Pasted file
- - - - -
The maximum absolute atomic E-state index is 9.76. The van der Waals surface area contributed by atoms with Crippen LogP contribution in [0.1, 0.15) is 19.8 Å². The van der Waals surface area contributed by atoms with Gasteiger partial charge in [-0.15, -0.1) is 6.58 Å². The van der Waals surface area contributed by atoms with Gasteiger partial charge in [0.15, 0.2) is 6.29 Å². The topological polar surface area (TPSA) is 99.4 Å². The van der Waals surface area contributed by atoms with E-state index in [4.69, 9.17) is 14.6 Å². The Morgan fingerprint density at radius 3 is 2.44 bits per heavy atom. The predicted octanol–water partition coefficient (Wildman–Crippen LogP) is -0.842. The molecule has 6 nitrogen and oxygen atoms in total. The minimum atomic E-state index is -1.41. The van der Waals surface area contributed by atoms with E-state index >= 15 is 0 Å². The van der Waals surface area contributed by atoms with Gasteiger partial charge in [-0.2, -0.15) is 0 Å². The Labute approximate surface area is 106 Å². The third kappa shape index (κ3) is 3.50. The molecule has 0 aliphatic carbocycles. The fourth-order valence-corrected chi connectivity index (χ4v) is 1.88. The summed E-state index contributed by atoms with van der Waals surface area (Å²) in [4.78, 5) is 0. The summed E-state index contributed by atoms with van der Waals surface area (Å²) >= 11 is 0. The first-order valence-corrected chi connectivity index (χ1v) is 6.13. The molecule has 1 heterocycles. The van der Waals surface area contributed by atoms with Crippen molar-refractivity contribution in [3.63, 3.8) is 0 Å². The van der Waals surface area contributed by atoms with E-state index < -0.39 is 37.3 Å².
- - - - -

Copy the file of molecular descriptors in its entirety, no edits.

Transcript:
The maximum absolute atomic E-state index is 9.76. The van der Waals surface area contributed by atoms with Crippen LogP contribution in [0.1, 0.15) is 19.8 Å². The van der Waals surface area contributed by atoms with Gasteiger partial charge in [-0.15, -0.1) is 6.58 Å². The van der Waals surface area contributed by atoms with Gasteiger partial charge in [0.15, 0.2) is 6.29 Å². The topological polar surface area (TPSA) is 99.4 Å². The van der Waals surface area contributed by atoms with E-state index in [4.69, 9.17) is 14.6 Å². The Morgan fingerprint density at radius 3 is 2.44 bits per heavy atom. The predicted octanol–water partition coefficient (Wildman–Crippen LogP) is -0.842. The molecule has 6 nitrogen and oxygen atoms in total. The minimum atomic E-state index is -1.41. The van der Waals surface area contributed by atoms with E-state index >= 15 is 0 Å². The van der Waals surface area contributed by atoms with Gasteiger partial charge in [-0.2, -0.15) is 0 Å². The Labute approximate surface area is 106 Å². The third kappa shape index (κ3) is 3.50. The molecule has 0 aliphatic carbocycles. The fourth-order valence-corrected chi connectivity index (χ4v) is 1.88. The summed E-state index contributed by atoms with van der Waals surface area (Å²) in [4.78, 5) is 0. The summed E-state index contributed by atoms with van der Waals surface area (Å²) >= 11 is 0. The first-order valence-corrected chi connectivity index (χ1v) is 6.13. The molecule has 1 heterocycles. The van der Waals surface area contributed by atoms with Crippen molar-refractivity contribution in [3.63, 3.8) is 0 Å². The van der Waals surface area contributed by atoms with E-state index < -0.39 is 37.3 Å².